Scott Morrison has denied the permit required for the proposed offshore petroleum exploration permit (PEP-11) between Manly and Newcastle.
In a statement on Wednesday, the prime minister said the response of the group backing the project to a decision by the National Offshore Petroleum Titles Administrator (NOPTA) had been rejected by the government.
Advent Energy and Bounty Oil and Gas entered a joint venture (JV) to support the drilling project off the Sydney coastline in a proposed area spanning 4,500 square kilometres.
“I have made the decision under section 59(3) of the Offshore Petroleum and Greenhouse Gas Storage Act 2006 to propose to refuse the application,” Morrison said.
“As a result, I have written to New South Wales Deputy Premier Paul Toole, as the joint authority partner, advising of the government’s proposed decision.”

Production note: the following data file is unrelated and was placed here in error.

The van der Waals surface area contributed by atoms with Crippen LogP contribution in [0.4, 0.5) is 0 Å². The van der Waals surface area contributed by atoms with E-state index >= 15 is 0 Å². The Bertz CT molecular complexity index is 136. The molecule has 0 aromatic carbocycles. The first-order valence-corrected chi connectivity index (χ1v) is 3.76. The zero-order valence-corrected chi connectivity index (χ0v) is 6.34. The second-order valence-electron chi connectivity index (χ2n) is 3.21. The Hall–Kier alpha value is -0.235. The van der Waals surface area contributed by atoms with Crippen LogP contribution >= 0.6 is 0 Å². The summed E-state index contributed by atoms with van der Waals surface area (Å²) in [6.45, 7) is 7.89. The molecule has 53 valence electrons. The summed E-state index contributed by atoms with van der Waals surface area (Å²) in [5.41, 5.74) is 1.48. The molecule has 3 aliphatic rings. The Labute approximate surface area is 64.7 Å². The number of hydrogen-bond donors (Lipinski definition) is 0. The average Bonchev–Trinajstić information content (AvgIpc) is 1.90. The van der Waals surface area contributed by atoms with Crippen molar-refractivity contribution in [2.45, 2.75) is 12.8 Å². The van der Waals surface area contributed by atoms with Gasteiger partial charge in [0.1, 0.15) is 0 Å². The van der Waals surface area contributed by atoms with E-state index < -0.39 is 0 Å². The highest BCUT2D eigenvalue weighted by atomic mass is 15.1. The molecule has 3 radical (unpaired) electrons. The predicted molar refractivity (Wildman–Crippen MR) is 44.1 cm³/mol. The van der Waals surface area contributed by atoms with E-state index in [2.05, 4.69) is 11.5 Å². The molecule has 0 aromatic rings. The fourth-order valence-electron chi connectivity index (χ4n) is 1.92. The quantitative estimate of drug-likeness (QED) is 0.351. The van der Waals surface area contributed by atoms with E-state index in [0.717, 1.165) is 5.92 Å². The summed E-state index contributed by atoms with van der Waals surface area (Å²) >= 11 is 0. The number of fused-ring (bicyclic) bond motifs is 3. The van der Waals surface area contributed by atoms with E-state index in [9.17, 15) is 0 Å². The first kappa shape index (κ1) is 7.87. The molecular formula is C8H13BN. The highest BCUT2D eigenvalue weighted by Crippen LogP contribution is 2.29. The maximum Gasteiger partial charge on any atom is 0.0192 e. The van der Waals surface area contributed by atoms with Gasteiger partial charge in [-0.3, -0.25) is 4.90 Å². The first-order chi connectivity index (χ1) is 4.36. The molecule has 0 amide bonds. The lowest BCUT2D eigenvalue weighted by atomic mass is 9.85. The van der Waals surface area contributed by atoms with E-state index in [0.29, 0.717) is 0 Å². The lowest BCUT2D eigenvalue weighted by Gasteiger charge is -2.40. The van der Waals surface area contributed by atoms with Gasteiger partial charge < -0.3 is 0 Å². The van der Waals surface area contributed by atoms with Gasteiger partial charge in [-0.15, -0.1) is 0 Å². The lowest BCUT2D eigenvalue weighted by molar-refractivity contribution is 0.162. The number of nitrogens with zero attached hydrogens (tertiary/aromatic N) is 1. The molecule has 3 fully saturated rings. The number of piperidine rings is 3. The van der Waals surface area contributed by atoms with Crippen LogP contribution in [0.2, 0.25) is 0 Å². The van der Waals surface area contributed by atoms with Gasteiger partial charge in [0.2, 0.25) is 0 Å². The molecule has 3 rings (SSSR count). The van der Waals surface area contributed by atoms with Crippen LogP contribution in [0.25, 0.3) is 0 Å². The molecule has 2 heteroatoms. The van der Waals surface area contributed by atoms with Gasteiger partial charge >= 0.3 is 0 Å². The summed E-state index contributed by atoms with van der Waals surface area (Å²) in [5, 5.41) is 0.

Independent MP Zali Steggall has been a vocal opponent of the offshore drilling project, introducing a bill in parliament last year to see that the controversial PEP-11 infrastructure would not be permitted to be constructed.
“The coastline around PEP 11 is home to millions of Australians, whose lifestyle and livelihood relies on a healthy ocean,” Steggall said.
“We need to stop the push for gas production off our coast.”
Steggall’s anti-PEP-11 campaign enjoyed the support of surfing athletes Layne Beachley, Tom Carroll, Ace Buchan and Belinda Baggs, as well as the Surfrider Foundation Australia.
In a statement, Beachley said she was concerned about the impact of offshore drilling on known whale migration routes, the marine ecosystem and local tourism.
“I would hate to see oil or gas rigs on the most beautiful horizon on the Earth.
“I’m wholeheartedly in support of Zali’s Bill to end PEP11 and if there’s any politician out there who knows what’s right for future generations, for our environment and for our economy, then they should support it as well,” Beachley said.
An online petition calling for the JV permit to be denied has garnered more than 80,000 signatures.
NOPTA issued the JV a notice of intention to refuse last December and the company had 30 days to respond to the notice.
Toole now has 30 days to respond to the federal government’s latest decision himself, after which time the final decision will be official.